a simulpost with TechLearning
Yesterday at the Rotary Club I sat there with tears in my eyes listening to my sixth grader win an essay contest. Only I and a few others knew that only three years earlier he could barely compose a legible paragraph.
It was third grade and my son suddenly went from a high achieving, well behaved child to one who was struggling emotionally and mentally with the tasks at hand. I knew something was wrong. Children don't just change behavior like that. I have a sister with a learning challenge (we don't call them disabilities in our family) and knew that he was coming up against something that he could not overcome.
The public school said his test scores were too high for them to test so we eliminated our family vacation between his third and fourth grade year and went to the incredible icon of testing in our area, the Atlanta Speech School.
While I won't go into all of the details, I'll generalize that a non-verbal processing issue was overflowing into his handwriting which made it illegible when he had to work on challenging tasks (with too much processing going on.) Additionally, grammar and spelling were diagnosed areas of issue and unless it was a grammar assignment he was not to be counted off for punctuation and spelling. (A battle which is a hard one to fight.)
We were told that it was imperative that he learn to type and use a computer for spelling and grammar as soon as possible.
We had him ready and responsible and purchased him a laptop halfway through his fifth grade year. In my role at the school, we worked to raise the money and put in wireless to cover our school. Now, he is able to type all written assignments and spell check.
The bright, intelligent child who shines in so many areas, can now write beautifully. I am so very proud of him because I know that I did not write the following essay, HE DID!
So, today, I will share with you today the power of what happens when you accommodate and use technology to help children. And to challenge you to realize that gifted children have LD too. We all have learning differences. These learning differences must be understood and accommodated!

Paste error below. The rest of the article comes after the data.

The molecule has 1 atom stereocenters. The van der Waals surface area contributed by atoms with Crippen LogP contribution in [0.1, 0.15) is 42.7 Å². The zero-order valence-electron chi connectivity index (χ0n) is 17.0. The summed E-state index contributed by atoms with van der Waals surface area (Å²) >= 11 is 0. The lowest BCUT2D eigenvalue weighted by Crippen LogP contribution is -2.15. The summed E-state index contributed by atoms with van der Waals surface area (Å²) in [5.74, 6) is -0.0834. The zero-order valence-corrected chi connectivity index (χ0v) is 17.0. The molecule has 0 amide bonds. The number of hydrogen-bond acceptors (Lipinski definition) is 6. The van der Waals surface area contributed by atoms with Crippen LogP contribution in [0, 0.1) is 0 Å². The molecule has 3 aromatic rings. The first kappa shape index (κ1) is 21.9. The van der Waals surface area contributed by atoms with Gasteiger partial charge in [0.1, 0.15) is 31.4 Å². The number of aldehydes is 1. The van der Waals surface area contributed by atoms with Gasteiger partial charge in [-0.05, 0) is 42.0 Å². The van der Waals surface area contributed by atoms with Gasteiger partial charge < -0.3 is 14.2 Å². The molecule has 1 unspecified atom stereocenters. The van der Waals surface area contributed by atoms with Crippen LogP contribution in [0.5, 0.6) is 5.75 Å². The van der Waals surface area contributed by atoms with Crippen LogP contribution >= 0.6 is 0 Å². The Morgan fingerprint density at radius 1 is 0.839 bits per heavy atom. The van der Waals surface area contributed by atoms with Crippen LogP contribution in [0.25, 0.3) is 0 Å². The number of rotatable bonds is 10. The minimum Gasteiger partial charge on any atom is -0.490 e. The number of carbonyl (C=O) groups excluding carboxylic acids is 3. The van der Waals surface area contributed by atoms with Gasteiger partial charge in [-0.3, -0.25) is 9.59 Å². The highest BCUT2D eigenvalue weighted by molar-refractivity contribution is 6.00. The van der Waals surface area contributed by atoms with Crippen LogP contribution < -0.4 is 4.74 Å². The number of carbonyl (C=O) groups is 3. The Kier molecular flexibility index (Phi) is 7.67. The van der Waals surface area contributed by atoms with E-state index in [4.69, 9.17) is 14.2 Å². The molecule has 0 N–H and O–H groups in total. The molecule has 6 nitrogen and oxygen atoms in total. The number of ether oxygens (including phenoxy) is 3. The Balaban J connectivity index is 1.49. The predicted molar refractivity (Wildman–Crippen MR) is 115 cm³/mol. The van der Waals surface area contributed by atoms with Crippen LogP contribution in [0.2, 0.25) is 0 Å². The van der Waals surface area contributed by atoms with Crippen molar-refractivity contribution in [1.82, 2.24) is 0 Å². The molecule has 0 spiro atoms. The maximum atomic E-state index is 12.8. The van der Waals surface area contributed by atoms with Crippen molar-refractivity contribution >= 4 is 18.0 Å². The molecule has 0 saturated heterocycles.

And if you are a parent, do whatever it takes to find out how your child learns. Sacrifice, give up family vacations and never, ever give up!
This was the winning essay from our Middle School for the Rotary Club Character Counts Essay contest from my sixth grade son:
Why Character Counts
Honesty, perseverance, and responsibility are character traits that the community, the business world, and the whole world need more. There are many definitions for honesty. Not lying, cheating, nor stealing are examples of honesty. Being fair and upright are also part of being honest. If all the people in the world were honest, there would be no fighting, no wars, no crimes, and no lying. Give other people credit, don't take more than your fair share, and don't lie are only some of the many things honesty can teach us.
Perseverance, not giving up when times are hard, is another part of having good character. Never, ever stop until the job is done. It is like when my grandma tells me the story of the frog and the butter churn. He fell in and had to keep kicking until there was enough butter to stand on so he could jump out. He almost quit and drowned, but no, he kept on kicking, and he lived. If the world had perseverance, there would be no divorce, no suicide, and no quitters.
Responsibility is accepting the blame for our own actions...not blaming others for our own faults. We are all human, and we all have flaws, but we need to still take responsibility for our mistakes.
When I think of these three traits, I think of my Poppa who is a farmer. Poppa is honest, and when he tells people something, they believe him because he has never lied to them before. He perseveres as a farmer when it doesn't rain or when there is too much rain. He never quits, and people around the world know he's a great farmer. Poppa has to be responsible to make sure he properly disposes of waste on the farm like the dead chickens so that the environment stays safe. I use him as my living example of good character and someone who is honest, perseveres, and is responsible.
tag: learning disabilities, LD, teaching, education, character, Rotary, Atlanta Speech School